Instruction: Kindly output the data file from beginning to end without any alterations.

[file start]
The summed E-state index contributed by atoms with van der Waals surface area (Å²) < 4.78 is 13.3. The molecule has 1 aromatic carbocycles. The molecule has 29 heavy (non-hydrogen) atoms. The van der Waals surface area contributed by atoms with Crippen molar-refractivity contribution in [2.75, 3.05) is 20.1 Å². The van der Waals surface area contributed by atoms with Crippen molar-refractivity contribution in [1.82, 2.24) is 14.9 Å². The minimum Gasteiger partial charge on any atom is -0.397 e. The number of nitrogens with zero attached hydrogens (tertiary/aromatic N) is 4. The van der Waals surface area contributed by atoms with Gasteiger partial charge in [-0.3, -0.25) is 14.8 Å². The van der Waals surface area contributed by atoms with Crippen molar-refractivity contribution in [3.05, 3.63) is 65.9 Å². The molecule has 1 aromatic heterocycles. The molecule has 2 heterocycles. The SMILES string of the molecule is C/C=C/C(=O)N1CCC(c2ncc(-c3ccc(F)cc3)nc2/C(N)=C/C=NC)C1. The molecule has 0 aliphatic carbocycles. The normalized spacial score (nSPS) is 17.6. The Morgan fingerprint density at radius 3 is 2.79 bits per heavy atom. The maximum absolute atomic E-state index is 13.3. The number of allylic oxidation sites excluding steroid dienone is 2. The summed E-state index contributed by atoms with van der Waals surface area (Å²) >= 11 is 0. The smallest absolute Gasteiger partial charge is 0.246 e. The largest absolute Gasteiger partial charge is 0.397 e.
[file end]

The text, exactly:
The summed E-state index contributed by atoms with van der Waals surface area (Å²) < 4.78 is 13.3. The molecule has 1 aromatic carbocycles. The molecule has 29 heavy (non-hydrogen) atoms. The van der Waals surface area contributed by atoms with Crippen molar-refractivity contribution in [2.75, 3.05) is 20.1 Å². The van der Waals surface area contributed by atoms with Crippen molar-refractivity contribution in [1.82, 2.24) is 14.9 Å². The minimum Gasteiger partial charge on any atom is -0.397 e. The number of nitrogens with zero attached hydrogens (tertiary/aromatic N) is 4. The van der Waals surface area contributed by atoms with Gasteiger partial charge in [-0.3, -0.25) is 14.8 Å². The van der Waals surface area contributed by atoms with Crippen molar-refractivity contribution in [3.05, 3.63) is 65.9 Å². The molecule has 1 aromatic heterocycles. The molecule has 2 heterocycles. The SMILES string of the molecule is C/C=C/C(=O)N1CCC(c2ncc(-c3ccc(F)cc3)nc2/C(N)=C/C=NC)C1. The molecule has 0 aliphatic carbocycles. The normalized spacial score (nSPS) is 17.6. The Morgan fingerprint density at radius 3 is 2.79 bits per heavy atom. The maximum absolute atomic E-state index is 13.3. The number of allylic oxidation sites excluding steroid dienone is 2. The summed E-state index contributed by atoms with van der Waals surface area (Å²) >= 11 is 0. The smallest absolute Gasteiger partial charge is 0.246 e. The largest absolute Gasteiger partial charge is 0.397 e.